In terms of news worthiness, Conley’s eight standard values still apply to both print and online news (Conley, p.42). And although the inverted pyramid is common to both print and online news, the basics of good writing is still a necessary component. Educators warn that the basics of grammar, story structure and quality journalism still matter to both the online and offline mediums and should never be ignored (Pryor, 2006).

Online news however, should not be a substitute of print news and according to John Pavlik, ‘the best news sites are those offering original material designed for the web,’ (Conley 2002, p.311). There is also an emphasis on the article layout and the
use of interactivity (NOL 1).

The web being an active and interactive medium, has users who are engaged and are often multitasking (Nielsen, 2008, NOL 6). Online writers then, are advised to write succinctly while avoiding padding of words and to structure the sentences in a short, concise and clear manner (Nielsen, 2008). Journalists are further advised to use the active voice as ‘it breathes life
into your story’ (Nielsen, 2008).

These sound measures may not however, be enough to meet the competing demands on the online readers’ time and their need for speedier access to essential information (NOL 6).

The Poynter Institute suggest rewriting headlines and captions to attract the eye’s focus into the story, as this may be the ‘first and only opportunity’ to capture the reader or user (NOL 5). Once the reader is engaged however, and despite reading ‘shallow and wide,’ the topics or articles are generally read in-depth (Stanford Poynter Research).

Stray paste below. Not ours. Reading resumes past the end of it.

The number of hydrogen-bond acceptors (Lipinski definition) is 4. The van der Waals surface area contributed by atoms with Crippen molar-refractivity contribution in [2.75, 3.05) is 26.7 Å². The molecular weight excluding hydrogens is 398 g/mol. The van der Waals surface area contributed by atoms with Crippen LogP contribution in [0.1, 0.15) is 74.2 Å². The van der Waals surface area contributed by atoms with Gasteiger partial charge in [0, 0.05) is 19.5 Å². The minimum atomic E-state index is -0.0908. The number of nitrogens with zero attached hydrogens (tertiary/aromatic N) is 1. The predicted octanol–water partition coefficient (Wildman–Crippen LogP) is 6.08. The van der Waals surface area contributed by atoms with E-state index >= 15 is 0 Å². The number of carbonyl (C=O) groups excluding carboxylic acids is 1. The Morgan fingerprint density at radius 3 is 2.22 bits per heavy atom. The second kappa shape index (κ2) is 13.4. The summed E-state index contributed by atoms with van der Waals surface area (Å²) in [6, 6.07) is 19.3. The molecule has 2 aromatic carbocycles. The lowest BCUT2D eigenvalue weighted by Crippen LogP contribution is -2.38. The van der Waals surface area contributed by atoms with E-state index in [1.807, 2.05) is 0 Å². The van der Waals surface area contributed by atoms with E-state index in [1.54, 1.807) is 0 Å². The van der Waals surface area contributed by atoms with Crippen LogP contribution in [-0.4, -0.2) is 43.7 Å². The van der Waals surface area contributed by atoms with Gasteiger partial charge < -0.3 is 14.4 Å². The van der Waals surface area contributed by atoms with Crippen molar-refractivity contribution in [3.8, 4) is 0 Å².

While the future of newspapers has editors concerned (Hirst & Harrison 2007, p. 93), online news readers increased a further 50 percent to 15 million Australian users in 2007 (Higgins, p.16). In heeding the aforementioned, industry experts’ advice, the online industry may yet continue to survive and expand.

References:

Conley, David 2002, The Daily Miracle: An Introduction to Journalism 2E, Oxford University Press, South Melbourne

Higgins, David, Scooped by the net, The Walkley Magazine, Viewed March 2011 http://www.gnews.net.au/Walkley1.pdf

Hirst, Martin & Harrison, John 2007, Communication and New Media: From Broadcast to Narrowcast, Oxford University Press, South Melbourne

News On Line and Writing for the Web

Viewed March 2011

https://learning.secure.griffith.edu.au/webapps/portal/frameset.jsp?tab=courses&url=/bin/common/course.pl?course_id=_96048_1&frame=top

Nielsen, Jakob 2008, Writing Style for Print vs. Web

Viewed March 2011

https://learning.secure.griffith.edu.au/webapps/portal/frameset.jsp?tab=courses&url=/bin/common/course.pl?course_id=_96048_1&frame=top

Pryor, Larry 2006, Teaching the future of journalism in The Online Journalism Review

http://www.ojr.org/ojr/stories/060212pryor/

Viewed March 2011

Stanford Poynter Project Viewed March 2011 https://learning.secure.griffith.edu.au/webapps/portal/frameset.jsp?tab=courses&url=/bin/common/course.pl?course_id=_96048_1&frame=top